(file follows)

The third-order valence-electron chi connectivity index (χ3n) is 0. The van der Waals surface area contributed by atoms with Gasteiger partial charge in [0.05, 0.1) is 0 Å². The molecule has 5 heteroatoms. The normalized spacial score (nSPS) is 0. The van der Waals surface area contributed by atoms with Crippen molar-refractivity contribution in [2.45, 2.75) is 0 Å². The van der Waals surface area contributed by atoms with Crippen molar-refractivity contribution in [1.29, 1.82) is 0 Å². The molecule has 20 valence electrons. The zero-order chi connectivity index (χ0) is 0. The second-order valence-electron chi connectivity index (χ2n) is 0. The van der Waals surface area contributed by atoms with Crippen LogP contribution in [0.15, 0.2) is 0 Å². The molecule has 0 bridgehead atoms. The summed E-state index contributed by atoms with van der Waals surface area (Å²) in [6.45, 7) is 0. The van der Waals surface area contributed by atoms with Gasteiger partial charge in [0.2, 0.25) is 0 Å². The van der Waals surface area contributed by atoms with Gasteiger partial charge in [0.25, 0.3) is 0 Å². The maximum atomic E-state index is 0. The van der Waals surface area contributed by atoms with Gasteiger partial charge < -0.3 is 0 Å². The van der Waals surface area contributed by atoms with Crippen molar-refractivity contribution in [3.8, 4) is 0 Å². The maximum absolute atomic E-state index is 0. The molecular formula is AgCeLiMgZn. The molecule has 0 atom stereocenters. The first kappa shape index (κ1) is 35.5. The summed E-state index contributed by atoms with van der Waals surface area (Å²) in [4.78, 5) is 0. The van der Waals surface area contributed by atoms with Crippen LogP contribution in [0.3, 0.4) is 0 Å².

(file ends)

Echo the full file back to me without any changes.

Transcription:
The third-order valence-electron chi connectivity index (χ3n) is 0. The van der Waals surface area contributed by atoms with Gasteiger partial charge in [0.05, 0.1) is 0 Å². The molecule has 5 heteroatoms. The normalized spacial score (nSPS) is 0. The van der Waals surface area contributed by atoms with Crippen molar-refractivity contribution in [2.45, 2.75) is 0 Å². The van der Waals surface area contributed by atoms with Crippen molar-refractivity contribution in [1.29, 1.82) is 0 Å². The molecule has 20 valence electrons. The zero-order chi connectivity index (χ0) is 0. The second-order valence-electron chi connectivity index (χ2n) is 0. The van der Waals surface area contributed by atoms with Crippen LogP contribution in [0.15, 0.2) is 0 Å². The molecule has 0 bridgehead atoms. The summed E-state index contributed by atoms with van der Waals surface area (Å²) in [6.45, 7) is 0. The van der Waals surface area contributed by atoms with Gasteiger partial charge in [0.2, 0.25) is 0 Å². The van der Waals surface area contributed by atoms with Gasteiger partial charge in [0.25, 0.3) is 0 Å². The maximum atomic E-state index is 0. The van der Waals surface area contributed by atoms with Gasteiger partial charge < -0.3 is 0 Å². The van der Waals surface area contributed by atoms with Crippen molar-refractivity contribution in [3.8, 4) is 0 Å². The maximum absolute atomic E-state index is 0. The molecular formula is AgCeLiMgZn. The molecule has 0 atom stereocenters. The first kappa shape index (κ1) is 35.5. The summed E-state index contributed by atoms with van der Waals surface area (Å²) in [4.78, 5) is 0. The van der Waals surface area contributed by atoms with Crippen LogP contribution in [0.3, 0.4) is 0 Å².